The Story Behind Handwashing

March 2, 2020

If you’re like us, you’re probably curious about how ideas get turned into reality. Well, here’s one that seems like a no-brainer to most of us: Washing your hands helps prevent the spread of illnesses like the coronavirus. Seems simple enough, right? Well, it took one doctor, multiple experiments, and a whole lot of opposition before the practice became mainstream.

Dr. Ignaz Semmelweis via Public Domain

In 1846, Hungarian doctor Ignaz Semmelweis was working in a maternity hospital in Vienna, Austria. He saw many women dying of a particular type of fever, commonly known as childbed fever, and he wanted to figure out why. So Dr. Semmelweis began experimenting by comparing two groups of women—one with male doctors and medical students delivering their babies, and the other with women midwives (women who specialized in helping with childbirth) delivering their babies.

Turns out, more women were dying in the ward with the male doctors and medical students than the women who had midwives. Semmelweis then conducted experiments with different conditions, none of which produced any changes in the results. He tried getting the mothers in the doctors’ wards to deliver babies and reduce distractions (just like with mothers in the midwives’ wards), but there were no changes; still more women were dying in the wards with doctors and medical students than women with midwives.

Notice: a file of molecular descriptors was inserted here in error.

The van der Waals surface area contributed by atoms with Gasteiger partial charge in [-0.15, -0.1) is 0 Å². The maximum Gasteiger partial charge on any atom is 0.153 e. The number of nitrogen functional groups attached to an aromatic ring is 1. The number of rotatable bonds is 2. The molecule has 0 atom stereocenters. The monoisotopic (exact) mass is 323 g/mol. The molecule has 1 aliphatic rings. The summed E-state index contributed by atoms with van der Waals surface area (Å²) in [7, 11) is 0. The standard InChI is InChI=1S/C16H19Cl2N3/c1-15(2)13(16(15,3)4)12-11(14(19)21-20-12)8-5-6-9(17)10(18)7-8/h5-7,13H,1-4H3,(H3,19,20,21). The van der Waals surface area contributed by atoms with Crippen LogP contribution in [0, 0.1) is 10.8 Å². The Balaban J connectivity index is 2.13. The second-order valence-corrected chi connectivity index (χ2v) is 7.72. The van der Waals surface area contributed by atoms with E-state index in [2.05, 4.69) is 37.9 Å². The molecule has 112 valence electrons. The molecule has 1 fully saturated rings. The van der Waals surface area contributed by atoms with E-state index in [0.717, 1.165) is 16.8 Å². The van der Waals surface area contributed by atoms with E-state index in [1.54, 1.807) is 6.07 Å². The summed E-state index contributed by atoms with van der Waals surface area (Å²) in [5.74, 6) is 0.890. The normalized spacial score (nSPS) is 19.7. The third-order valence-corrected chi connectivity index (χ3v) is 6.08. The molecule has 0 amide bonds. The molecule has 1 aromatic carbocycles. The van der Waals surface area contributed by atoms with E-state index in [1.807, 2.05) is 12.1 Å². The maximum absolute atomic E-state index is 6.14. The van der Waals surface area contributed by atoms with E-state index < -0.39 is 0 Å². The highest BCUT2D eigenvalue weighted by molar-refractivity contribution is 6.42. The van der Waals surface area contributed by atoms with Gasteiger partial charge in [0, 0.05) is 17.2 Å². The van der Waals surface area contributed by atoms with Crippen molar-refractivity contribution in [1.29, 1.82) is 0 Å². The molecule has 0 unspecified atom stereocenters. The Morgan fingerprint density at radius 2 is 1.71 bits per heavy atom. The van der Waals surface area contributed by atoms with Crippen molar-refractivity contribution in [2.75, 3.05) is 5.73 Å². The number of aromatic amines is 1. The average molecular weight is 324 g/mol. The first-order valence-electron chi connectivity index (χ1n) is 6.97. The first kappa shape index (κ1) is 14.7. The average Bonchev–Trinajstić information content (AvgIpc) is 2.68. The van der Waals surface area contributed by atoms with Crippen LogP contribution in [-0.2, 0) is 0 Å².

Finally, Semmelweis discovered one key difference between the two groups: The doctors and medical students were performing other tasks, such as autopsies on dead bodies, while the midwives were just there to help deliver babies. Could it be that particles from the dead bodies made their way from the doctors’ and medical students’ hands into the delivery ward? Semmelweis then required his doctors to wash their hands (with chlorine, no less) and voila, the number of deaths in the doctors’ wards went down!

Louis Pasteur via Public Domain

Oddly enough, Semmelweis was shunned for his discovery because many doctors were offended that their lack of hygiene might be the reason patients were dying. It wasn’t until another scientist, Louis Pasteur, confirmed years later that the method was a sure way to reduce the spread of germs and infections that handwashing was taken more seriously as a way of preventing the spread of disease. Nowadays, no one questions that handwashing is one of the best things to do for staying healthy and preventing the spread of disease.

How should you wash your hands? Check out this step by step poster from the Centers for Disease Control and Prevention:

via @cdc.gov